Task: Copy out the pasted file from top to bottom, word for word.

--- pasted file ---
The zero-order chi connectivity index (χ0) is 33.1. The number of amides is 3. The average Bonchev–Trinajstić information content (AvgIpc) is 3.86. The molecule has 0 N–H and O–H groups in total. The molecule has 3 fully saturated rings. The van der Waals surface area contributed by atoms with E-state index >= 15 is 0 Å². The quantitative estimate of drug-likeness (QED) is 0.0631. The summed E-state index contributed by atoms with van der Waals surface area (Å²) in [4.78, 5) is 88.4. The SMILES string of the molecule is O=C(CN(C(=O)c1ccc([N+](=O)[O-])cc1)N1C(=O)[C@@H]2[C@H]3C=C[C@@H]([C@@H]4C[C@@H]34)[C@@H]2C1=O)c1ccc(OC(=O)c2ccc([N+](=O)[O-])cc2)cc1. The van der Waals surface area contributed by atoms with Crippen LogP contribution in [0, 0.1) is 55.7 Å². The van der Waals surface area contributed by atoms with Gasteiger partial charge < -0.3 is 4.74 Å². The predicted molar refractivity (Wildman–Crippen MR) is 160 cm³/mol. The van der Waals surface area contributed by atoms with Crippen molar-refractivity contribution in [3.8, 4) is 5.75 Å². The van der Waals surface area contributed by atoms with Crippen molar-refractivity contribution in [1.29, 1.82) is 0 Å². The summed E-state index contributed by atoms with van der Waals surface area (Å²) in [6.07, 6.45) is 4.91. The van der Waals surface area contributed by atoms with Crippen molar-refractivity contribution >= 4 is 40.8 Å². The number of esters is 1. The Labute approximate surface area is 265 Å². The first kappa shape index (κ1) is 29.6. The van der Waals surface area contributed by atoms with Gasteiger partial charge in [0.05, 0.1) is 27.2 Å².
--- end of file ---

The zero-order chi connectivity index (χ0) is 33.1. The number of amides is 3. The average Bonchev–Trinajstić information content (AvgIpc) is 3.86. The molecule has 0 N–H and O–H groups in total. The molecule has 3 fully saturated rings. The van der Waals surface area contributed by atoms with E-state index >= 15 is 0 Å². The quantitative estimate of drug-likeness (QED) is 0.0631. The summed E-state index contributed by atoms with van der Waals surface area (Å²) in [4.78, 5) is 88.4. The SMILES string of the molecule is O=C(CN(C(=O)c1ccc([N+](=O)[O-])cc1)N1C(=O)[C@@H]2[C@H]3C=C[C@@H]([C@@H]4C[C@@H]34)[C@@H]2C1=O)c1ccc(OC(=O)c2ccc([N+](=O)[O-])cc2)cc1. The van der Waals surface area contributed by atoms with Crippen LogP contribution in [0, 0.1) is 55.7 Å². The van der Waals surface area contributed by atoms with Gasteiger partial charge < -0.3 is 4.74 Å². The predicted molar refractivity (Wildman–Crippen MR) is 160 cm³/mol. The van der Waals surface area contributed by atoms with Crippen molar-refractivity contribution in [3.8, 4) is 5.75 Å². The van der Waals surface area contributed by atoms with Crippen molar-refractivity contribution in [1.29, 1.82) is 0 Å². The summed E-state index contributed by atoms with van der Waals surface area (Å²) in [6.07, 6.45) is 4.91. The van der Waals surface area contributed by atoms with Crippen molar-refractivity contribution >= 4 is 40.8 Å². The number of esters is 1. The Labute approximate surface area is 265 Å². The first kappa shape index (κ1) is 29.6. The van der Waals surface area contributed by atoms with Gasteiger partial charge in [0.05, 0.1) is 27.2 Å².